'Lax approach': Anti-money laundering reforms in Belgium are late by 18 months

'Lax approach': Anti-money laundering reforms in Belgium are late by 18 months
Justice Minister Vincent Van Quickenborne. Credit: Belga

Belgium’s Minister of Justice, Vincent Van Quickenborne, is 18 months late with the new regulations to combat money laundering. “Our country has been laxer than what Europe is asking for a year and a half,” said Professor of tax law Michel Maus to De Morgen.

The EU wants to see a change which obliged Belgium to transpose the new European rules against money laundering into Belgian law by 3 December 2020 latest, but it has still not fully happened.

Meanwhile, the Union has started proceedings against Belgium, which could lead to a conviction at the European Court of Justice.

Banks in Belgium have the obligation to report suspicious transactions, for instance, if they have reason to believe that money is being deposited that may have been earned through organised fraud.

As the country is steadily moving towards a cashless society and getting cash is becoming increasingly difficult, customers have already faced issues with trying to withdraw large amounts of money.

If a bank fails to report a suspicious deposit, it can be held responsible for money laundering. This notification only applies to ‘serious’ tax fraud, but not to smaller fraud crimes.

‘Normal’ or ‘serious’ fraud?

The changes concern the categorisation of fraud and the distinction between ‘serious’ and ‘normal’ fraud. Justice Minister Vincent Van Quickenborne does not want banks and accountants to be jointly responsible for regular fraud. “A bank or lawyer who literally accepts €1 euro of 'possible' black money could be prosecuted if they did not report this,” he said.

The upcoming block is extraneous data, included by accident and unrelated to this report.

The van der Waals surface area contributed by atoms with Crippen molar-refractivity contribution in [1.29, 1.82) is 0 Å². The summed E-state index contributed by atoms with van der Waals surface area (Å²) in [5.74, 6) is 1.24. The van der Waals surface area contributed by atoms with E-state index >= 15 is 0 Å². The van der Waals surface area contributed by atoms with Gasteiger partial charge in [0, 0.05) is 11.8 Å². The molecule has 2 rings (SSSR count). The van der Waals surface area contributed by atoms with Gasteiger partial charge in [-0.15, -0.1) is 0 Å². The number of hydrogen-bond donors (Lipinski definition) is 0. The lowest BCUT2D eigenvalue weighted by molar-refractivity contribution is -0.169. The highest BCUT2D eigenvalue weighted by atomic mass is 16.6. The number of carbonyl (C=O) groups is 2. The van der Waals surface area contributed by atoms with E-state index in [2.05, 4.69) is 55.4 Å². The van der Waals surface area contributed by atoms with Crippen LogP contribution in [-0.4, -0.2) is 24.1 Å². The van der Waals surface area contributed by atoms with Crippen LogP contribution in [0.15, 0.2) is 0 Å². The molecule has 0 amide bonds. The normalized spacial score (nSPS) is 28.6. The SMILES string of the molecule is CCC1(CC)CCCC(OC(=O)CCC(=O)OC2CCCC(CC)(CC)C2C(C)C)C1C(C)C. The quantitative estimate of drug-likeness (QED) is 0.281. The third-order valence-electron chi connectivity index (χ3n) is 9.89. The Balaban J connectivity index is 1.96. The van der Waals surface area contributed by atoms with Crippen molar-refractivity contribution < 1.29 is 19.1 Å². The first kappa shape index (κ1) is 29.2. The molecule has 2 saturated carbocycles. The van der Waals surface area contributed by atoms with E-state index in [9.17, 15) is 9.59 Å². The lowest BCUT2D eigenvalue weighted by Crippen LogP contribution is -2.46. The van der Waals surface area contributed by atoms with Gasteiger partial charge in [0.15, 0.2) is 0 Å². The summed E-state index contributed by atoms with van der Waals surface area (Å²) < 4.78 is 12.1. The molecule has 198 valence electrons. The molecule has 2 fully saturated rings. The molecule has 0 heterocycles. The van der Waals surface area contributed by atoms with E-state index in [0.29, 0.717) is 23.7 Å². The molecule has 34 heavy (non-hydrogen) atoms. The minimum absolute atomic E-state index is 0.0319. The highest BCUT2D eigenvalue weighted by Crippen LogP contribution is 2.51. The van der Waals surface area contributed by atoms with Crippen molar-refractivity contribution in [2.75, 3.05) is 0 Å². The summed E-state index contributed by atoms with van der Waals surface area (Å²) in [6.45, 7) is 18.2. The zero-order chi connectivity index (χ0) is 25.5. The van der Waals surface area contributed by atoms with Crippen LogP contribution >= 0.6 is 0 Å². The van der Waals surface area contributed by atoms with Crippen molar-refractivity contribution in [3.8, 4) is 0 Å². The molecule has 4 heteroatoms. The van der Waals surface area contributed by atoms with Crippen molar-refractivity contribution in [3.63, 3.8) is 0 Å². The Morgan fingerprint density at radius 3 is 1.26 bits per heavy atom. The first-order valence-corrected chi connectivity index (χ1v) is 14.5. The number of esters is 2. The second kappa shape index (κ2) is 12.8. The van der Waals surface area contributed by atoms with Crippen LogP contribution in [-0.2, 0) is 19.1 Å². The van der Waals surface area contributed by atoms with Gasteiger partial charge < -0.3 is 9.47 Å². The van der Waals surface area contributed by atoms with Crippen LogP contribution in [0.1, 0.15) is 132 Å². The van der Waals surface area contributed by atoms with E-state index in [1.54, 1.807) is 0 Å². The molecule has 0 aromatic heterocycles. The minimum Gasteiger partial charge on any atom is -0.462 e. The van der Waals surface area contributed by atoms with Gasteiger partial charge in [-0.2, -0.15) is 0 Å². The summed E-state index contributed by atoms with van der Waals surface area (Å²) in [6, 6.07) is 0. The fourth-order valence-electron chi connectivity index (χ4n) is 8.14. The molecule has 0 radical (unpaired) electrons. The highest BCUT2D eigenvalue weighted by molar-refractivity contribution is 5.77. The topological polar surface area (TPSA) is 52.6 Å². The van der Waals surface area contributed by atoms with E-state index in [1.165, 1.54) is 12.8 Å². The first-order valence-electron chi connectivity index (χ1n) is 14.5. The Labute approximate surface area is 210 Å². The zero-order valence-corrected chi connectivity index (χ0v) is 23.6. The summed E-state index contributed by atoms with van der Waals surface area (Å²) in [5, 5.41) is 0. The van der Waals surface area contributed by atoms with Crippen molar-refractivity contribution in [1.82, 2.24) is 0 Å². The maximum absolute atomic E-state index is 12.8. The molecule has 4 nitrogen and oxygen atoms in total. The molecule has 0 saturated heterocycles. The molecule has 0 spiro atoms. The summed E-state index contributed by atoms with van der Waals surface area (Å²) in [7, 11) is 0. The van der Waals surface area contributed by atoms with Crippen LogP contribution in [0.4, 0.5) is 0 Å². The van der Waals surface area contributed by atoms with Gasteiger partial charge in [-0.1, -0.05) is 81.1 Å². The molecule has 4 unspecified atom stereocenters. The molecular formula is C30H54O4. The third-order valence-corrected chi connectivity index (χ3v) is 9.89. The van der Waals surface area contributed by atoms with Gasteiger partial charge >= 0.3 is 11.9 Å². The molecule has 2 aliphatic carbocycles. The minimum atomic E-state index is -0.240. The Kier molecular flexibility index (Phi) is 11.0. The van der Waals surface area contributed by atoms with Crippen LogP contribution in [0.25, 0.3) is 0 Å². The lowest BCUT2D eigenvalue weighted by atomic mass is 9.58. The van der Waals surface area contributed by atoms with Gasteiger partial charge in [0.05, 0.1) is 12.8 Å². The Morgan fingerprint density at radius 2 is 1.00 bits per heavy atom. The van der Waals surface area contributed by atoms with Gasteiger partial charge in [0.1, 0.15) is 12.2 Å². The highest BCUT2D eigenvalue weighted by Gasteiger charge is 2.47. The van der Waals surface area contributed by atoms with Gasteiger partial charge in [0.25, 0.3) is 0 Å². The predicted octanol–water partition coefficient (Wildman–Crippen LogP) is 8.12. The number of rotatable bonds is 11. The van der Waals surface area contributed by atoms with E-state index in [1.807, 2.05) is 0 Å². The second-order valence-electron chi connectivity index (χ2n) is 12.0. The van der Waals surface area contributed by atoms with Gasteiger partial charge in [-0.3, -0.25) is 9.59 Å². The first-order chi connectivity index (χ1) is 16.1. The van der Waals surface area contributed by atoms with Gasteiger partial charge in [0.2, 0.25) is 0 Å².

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In order to avoid a “witch hunt for every taxpayer”, Van Quickenborne tried to introduce an exception to spare banks and some other professions, but the Council of State disagreed. “As a result, our country has been laxer than what Europe demands for a year and a half,” says tax law professor Michel Maus.

Fighting fraud

At the same time, the federal government wants to raise €1 billion by 2024 to fight tax and social fraud, an amount that is only feasible if the fight against fraud is significantly increased.

Critics within the government say the process is dragging on too long. In the meantime, a plan to give the tax authorities more time to deal with complex fraud files was opposed. “I don’t understand why the liberals don’t want to give tax inspectors the time," Van Peteghem said.

Two sides

There is a disagreement among tax experts on whether the new European rules are truly effective. Proponents say banks will not be prosecuted if they can show that they acted in good faith, while opponents fear that banks will suddenly make a huge number of reports to the tax authorities as a precaution.

“Then you get a tsunami of reports that can never be treated anyway,” says Michel Maus. “And then the tax authorities have so much work that major fraudsters can slip between the meshes of the net.

An alternative is to depenalise petty fraud. But you can never sell that politically: then the government will be criticised that it apparently does not consider fraud important.”

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